The problem is that our critics have developed a very bad habit. Everyone understands that it must be hard to be a critic; you need to write your review, based on a single viewing, within an hour. And of course, we need them to do that, because a review needs to come out early in the run. But this means that many reviewers clearly spend the evening thinking how to write the review rather than watching the play. The more waspish of them - yes we're talking about you, de Jongh - sit thinking of witty ways of using the play against the company. But all of them look for messages and subjects that they can expend a paragraph or two on. Billington is the biggest culprit here, usually spending more time on the fucking social problem that he has detected in the play's subject matter than he does on the design and lighting about which he rearely has anything to say. But it's universal. And what this means is (a) plays like Rock 'n' Roll which drone on and on and on about a range of topics (what is revolution? how have we mistranslated Sappho? what is the history of the British left?) get full marks because basically they have half-written the review for them; (b) plays that do not have clearly identifiable social issues, or are deliberately ambiguous in their references get very bad ones.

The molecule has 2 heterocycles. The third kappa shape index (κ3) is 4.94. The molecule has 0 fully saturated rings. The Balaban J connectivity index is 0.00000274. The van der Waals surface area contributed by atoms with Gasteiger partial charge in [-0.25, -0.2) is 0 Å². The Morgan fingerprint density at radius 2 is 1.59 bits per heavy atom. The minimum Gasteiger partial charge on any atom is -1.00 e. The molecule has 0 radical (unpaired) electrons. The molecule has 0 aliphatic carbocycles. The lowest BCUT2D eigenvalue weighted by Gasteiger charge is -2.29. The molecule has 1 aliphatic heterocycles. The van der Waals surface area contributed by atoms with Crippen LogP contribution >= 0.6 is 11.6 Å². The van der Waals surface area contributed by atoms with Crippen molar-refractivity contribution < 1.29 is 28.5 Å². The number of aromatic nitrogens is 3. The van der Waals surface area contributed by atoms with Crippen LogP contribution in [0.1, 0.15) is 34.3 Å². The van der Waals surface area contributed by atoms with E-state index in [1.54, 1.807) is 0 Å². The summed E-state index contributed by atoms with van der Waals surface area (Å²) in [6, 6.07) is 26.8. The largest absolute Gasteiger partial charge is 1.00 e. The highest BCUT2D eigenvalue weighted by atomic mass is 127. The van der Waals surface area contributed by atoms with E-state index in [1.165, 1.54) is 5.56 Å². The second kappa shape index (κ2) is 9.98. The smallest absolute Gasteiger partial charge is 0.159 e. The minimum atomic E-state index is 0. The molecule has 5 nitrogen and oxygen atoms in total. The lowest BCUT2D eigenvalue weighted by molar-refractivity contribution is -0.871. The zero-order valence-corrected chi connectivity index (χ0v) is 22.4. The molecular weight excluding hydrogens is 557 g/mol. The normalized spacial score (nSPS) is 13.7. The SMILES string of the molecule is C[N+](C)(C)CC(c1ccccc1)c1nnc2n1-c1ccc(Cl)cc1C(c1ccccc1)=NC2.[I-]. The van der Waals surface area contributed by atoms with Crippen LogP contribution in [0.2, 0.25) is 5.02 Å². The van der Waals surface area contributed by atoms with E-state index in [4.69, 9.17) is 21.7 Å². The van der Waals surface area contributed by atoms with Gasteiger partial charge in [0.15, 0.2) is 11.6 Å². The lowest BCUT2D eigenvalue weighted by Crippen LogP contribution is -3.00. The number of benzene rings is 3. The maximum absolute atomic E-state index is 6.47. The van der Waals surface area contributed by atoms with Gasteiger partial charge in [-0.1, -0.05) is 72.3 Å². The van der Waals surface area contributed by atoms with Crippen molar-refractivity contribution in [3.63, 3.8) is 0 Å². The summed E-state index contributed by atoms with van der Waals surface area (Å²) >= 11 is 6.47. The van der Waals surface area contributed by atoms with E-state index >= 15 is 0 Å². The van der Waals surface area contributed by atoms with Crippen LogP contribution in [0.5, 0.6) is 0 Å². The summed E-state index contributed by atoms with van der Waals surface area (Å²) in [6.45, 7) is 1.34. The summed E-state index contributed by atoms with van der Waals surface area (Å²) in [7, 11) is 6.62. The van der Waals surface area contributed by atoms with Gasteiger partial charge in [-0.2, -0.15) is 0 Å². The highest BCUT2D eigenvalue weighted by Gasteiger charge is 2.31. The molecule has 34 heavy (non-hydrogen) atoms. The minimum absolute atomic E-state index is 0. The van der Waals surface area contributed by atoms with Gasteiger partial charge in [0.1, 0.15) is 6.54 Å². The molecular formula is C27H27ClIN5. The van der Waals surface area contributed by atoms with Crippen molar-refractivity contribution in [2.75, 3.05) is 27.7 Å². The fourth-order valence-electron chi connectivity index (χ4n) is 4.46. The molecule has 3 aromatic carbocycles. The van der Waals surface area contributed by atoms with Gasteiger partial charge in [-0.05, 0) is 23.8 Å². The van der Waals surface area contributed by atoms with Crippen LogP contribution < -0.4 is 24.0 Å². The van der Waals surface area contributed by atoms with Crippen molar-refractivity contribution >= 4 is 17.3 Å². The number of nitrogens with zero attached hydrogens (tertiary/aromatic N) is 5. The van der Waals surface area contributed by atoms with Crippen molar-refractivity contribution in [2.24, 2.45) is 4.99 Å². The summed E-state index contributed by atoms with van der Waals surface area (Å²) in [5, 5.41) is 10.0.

The obvious example of the latter - and it's the most astonishing omission from the list - is Mark Ravenhill's The Cut (pictured). The play was slammed by the critics, absolutely hammered. And why? Because - outrageously - Ravenhill refuses to explain exactly what he is saying. He doesn't spell it out for the benefit of the critic who fancies an early night. In fact it is pellucid, clear, beautiful and haunting. It displays a new vigour and precision in Ravenhill's use of language. It sets out a political scenario with insight, wit and vigour. Who can forget McKellen's state torturer, eating his evening meal in the emotional cool of his marital home, asserting, with unconscious irony, 'I'm a good man. At the end of the day I'm a good man'. But The Cut is not on the list of nominations. A major play by one of our most important writers is ignored because it doesn't pander to the critics' working conditions and refuses to compromise its artistry just to make their lives easier. It is an extraordinary situation, since it is the play of the year so far, and will, Encore predicts, be considered one the plays of the decade. There are countless other examples of critics demolishing plays because they can't reduce their complexity to a single banal propositional sentence. After a week in which it took Berlin's Schaub├╝hne to give London its first proper vision of Blasted on a main stage (the Court 2001 revival was a sorry affair), we should be reminded that the play lack of a single, obvious, stitch-it-on-a-cushion-cover, give-it-to-a-character-to-say message is what lay behind the critics' original ridicule of the play. It's a shameful situation.